‘When it comes to perspectives on themes like development aid or the use of embryos, everyone is in a sense religious. There’s no such thing as a neutral position, also not among secular people,’ said Professor Henk Jochemsen, Professor by Special Appointment in Christian Philosophy, in his farewell lecture at Wageningen University & Research on 21 June.
In his farewell lecture ‘Radio Mast or Jammer (Zendmast of stoorzender) – the Role of Religion in Moral Issues’ Professor Jochemsen sketches an analysis of the role of religion in dealing with moral issues. Based on current events he wonders whether religion facilitates or hinders the process of communication concerning moral issues. In preparation for negotiations on restoring relations between North and South Korea, the South Korean government has stopped sending propaganda news reports and music to North Korea, as a sign of good will.
Radio Mast or Jammer
'A comparison with religion comes to mind,' says Professor Jochemsen. “Is religion a radio mast communicating understandable and meaningful messages, or does it act as a jammer that distorts understandable and meaningful communication, especially when dealing with moral issues?”
Within the wide range of perspectives on religion, says the Professor, authors like Paul Cliteur and Richard Dawkins argue that religion, or in any case monotheistic religions, only generate division, fanaticism and violence. 'Although most people are more moderate in their views, we see that, largely as a consequence of extremist acts of violence, leading intellectuals express negative views on the role of religion in moral issues, with an almost religious fervour,' summarises Professor Jochemsen.
Secularism as an ideology
In his career, Professor Jochemsen has studied ethical issues in the life sciences. 'This is a good time to look back on the role of religion in moral issues. I will not, however, defend religion in general or Christianity in particular against its detractors. What I will do is to explain that we need not be so tense about religion.'
'Religiosity is a part of what makes us human. Secularism also promotes a specific ideology as a manifestation of religiousness. Everyone has her or his own guiding principles, and everyone holds fundamental beliefs about certain issues. Sometimes these beliefs and principles are linked to a specific religion, and sometimes to a secular world view,' says Professor Jochemsen.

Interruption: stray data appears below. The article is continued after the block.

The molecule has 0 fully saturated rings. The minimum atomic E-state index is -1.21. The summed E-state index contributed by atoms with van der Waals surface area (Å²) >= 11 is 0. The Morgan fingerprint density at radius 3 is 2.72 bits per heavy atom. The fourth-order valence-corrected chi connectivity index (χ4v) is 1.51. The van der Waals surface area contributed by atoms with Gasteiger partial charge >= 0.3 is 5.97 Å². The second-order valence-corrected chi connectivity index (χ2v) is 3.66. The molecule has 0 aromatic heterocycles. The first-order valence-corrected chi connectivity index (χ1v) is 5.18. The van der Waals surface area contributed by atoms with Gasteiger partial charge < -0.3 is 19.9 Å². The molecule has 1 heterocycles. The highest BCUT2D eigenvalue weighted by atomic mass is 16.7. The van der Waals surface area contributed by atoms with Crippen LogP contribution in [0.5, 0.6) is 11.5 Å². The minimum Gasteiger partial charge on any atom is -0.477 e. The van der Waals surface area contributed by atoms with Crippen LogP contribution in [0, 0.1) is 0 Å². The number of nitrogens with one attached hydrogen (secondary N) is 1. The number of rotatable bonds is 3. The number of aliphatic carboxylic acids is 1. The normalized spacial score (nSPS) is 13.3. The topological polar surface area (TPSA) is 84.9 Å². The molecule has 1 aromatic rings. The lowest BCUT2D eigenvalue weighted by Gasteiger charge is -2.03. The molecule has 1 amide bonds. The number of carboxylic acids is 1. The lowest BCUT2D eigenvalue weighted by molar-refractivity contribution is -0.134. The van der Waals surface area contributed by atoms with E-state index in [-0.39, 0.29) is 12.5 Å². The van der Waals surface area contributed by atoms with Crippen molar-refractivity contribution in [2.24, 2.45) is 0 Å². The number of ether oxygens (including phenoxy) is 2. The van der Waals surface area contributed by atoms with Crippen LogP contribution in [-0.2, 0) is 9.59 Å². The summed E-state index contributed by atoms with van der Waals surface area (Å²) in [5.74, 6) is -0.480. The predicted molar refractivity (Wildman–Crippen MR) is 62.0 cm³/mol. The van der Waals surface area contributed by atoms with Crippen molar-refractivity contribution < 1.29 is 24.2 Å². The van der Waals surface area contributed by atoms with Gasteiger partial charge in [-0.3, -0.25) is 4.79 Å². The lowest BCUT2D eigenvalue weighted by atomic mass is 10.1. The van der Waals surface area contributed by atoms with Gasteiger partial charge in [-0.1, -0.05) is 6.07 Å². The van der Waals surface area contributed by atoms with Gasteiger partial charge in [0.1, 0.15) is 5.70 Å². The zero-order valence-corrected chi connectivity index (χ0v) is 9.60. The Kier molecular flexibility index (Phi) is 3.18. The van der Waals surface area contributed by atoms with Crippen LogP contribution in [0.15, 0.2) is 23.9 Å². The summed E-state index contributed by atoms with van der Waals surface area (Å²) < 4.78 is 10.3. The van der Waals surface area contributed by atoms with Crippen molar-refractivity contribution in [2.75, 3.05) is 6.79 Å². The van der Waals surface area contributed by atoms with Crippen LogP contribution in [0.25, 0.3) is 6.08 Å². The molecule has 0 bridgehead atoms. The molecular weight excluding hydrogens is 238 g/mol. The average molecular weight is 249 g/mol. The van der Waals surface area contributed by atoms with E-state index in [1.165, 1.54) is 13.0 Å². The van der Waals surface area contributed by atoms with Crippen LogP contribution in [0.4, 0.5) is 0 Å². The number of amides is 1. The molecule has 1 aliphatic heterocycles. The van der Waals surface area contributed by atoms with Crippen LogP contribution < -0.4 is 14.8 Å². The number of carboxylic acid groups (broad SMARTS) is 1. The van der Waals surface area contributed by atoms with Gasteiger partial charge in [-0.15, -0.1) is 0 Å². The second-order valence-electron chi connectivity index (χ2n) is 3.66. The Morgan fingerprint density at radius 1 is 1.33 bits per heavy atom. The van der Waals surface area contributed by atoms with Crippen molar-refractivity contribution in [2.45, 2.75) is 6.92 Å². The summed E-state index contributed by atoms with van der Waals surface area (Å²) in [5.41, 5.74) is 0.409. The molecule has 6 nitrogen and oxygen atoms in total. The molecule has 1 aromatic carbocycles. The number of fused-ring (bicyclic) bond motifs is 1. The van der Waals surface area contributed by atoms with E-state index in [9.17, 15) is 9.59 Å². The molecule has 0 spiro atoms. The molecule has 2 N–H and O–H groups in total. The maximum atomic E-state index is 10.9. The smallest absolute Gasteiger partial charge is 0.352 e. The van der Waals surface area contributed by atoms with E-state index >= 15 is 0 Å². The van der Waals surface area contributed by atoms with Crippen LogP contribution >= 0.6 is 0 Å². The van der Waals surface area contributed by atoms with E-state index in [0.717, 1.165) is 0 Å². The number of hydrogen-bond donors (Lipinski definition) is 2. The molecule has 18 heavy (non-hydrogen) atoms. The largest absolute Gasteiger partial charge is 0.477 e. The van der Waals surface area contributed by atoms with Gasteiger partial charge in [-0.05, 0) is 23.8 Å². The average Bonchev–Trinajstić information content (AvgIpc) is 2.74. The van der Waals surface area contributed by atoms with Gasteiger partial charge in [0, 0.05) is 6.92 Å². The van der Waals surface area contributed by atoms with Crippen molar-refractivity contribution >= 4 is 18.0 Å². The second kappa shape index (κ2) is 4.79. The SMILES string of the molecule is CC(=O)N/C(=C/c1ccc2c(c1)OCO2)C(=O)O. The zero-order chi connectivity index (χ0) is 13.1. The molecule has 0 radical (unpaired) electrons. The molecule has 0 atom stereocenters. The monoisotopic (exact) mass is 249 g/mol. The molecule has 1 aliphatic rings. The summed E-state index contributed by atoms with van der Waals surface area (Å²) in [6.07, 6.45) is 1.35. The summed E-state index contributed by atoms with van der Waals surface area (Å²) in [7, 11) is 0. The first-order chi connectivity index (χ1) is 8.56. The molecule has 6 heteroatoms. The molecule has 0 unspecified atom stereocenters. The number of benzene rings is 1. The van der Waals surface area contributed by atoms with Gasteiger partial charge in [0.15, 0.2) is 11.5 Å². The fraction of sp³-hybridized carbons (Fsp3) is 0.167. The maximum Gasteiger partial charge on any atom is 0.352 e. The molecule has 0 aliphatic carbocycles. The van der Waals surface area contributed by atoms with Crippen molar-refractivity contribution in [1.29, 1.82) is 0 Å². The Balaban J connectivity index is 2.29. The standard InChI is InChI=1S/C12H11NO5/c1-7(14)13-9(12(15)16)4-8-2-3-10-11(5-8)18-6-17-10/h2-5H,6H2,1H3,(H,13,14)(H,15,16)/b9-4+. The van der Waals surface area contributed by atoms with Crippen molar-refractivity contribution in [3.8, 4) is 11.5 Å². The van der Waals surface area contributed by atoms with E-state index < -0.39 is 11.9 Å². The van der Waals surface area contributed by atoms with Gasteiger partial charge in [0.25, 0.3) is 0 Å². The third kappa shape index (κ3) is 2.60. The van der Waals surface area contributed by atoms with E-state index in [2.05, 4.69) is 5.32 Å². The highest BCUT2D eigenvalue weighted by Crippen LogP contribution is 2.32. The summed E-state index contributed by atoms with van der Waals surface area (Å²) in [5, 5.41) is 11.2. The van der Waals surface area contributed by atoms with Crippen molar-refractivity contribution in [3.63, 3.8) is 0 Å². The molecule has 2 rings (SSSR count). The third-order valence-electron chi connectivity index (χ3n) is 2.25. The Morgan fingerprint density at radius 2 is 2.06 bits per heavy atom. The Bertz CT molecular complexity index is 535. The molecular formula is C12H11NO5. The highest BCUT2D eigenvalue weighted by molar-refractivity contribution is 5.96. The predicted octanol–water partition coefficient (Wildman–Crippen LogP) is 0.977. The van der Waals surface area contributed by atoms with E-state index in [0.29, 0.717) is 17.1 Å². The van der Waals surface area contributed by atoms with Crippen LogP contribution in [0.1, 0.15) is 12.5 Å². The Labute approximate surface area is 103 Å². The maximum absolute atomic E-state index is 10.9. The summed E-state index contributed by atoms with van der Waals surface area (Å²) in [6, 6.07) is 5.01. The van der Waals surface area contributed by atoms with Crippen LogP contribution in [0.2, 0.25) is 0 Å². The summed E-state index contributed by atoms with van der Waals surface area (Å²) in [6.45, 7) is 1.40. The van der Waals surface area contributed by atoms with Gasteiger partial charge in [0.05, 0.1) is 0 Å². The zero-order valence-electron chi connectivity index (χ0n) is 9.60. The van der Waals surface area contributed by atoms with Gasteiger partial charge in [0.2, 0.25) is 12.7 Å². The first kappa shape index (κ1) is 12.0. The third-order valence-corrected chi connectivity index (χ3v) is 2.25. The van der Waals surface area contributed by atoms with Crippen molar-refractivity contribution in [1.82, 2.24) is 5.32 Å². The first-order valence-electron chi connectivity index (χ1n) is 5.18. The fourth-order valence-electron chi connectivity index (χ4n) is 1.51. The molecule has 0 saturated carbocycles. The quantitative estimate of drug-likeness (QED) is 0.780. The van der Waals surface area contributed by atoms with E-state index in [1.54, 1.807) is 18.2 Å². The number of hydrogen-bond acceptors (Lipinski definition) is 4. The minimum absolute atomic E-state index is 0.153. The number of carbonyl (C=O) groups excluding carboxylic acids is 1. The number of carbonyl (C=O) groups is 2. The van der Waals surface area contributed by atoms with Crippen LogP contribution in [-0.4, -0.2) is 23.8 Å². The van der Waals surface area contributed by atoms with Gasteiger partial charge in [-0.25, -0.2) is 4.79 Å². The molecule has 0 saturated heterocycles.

From a religious perspective that offers a frame of reference outside the field of technological developments, such developments can be subjected to fundamental questions, says Professor Jochemsen. “Take the idea of creating chimaeras (i.c. animals with human organs) to grow organs for human patients. In itself, it is driven by a noble goal, but it does raise questions. At what point do human health and survival become absolutes? Where does our instrumental approach to nature, animals, and even pre-natal human life end?'
'Do our technical interventions change our perspective on human mortality? And is there hope after death? Considering such questions may lead to the conclusion that it would be better to look for alternative treatments,” concludes Professor Jochemsen.
'With respect to development aid, there are questions such as: In our globalising world, are people far away not also our neighbours? Should we not be far more critical of a political and economic system that is partially responsible for perpetuating deep poverty, and as such conflicts with human dignity?'
Such questions may be asked and answered from a variety of religious and ideological perspectives, thinks Professor Jochemsen. 'There’s no reason to view input from certain religious perspectives as ‘biased’ by definition. We’re all biased!'